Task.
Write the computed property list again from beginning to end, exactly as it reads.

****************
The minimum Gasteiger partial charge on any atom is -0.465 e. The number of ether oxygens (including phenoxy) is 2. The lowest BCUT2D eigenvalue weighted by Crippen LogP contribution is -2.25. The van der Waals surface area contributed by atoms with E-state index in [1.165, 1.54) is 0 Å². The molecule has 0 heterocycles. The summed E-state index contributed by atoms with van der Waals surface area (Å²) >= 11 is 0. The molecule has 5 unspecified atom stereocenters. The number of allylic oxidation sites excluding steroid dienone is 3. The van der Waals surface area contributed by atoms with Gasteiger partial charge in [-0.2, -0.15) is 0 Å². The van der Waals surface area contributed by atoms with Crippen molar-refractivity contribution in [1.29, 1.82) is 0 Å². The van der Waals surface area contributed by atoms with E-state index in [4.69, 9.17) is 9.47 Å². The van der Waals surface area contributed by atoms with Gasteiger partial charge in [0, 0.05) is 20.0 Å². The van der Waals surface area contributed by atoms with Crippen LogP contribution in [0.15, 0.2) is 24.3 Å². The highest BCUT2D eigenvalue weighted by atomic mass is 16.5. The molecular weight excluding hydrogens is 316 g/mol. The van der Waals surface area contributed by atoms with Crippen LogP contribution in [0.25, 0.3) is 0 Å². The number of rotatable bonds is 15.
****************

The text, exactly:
The minimum Gasteiger partial charge on any atom is -0.465 e. The number of ether oxygens (including phenoxy) is 2. The lowest BCUT2D eigenvalue weighted by Crippen LogP contribution is -2.25. The van der Waals surface area contributed by atoms with E-state index in [1.165, 1.54) is 0 Å². The molecule has 0 heterocycles. The summed E-state index contributed by atoms with van der Waals surface area (Å²) >= 11 is 0. The molecule has 5 unspecified atom stereocenters. The number of allylic oxidation sites excluding steroid dienone is 3. The van der Waals surface area contributed by atoms with Gasteiger partial charge in [-0.2, -0.15) is 0 Å². The van der Waals surface area contributed by atoms with Crippen molar-refractivity contribution in [1.29, 1.82) is 0 Å². The van der Waals surface area contributed by atoms with E-state index in [4.69, 9.17) is 9.47 Å². The van der Waals surface area contributed by atoms with Gasteiger partial charge in [0, 0.05) is 20.0 Å². The van der Waals surface area contributed by atoms with Crippen LogP contribution in [0.15, 0.2) is 24.3 Å². The highest BCUT2D eigenvalue weighted by atomic mass is 16.5. The molecular weight excluding hydrogens is 316 g/mol. The van der Waals surface area contributed by atoms with Crippen LogP contribution in [0.25, 0.3) is 0 Å². The number of rotatable bonds is 15.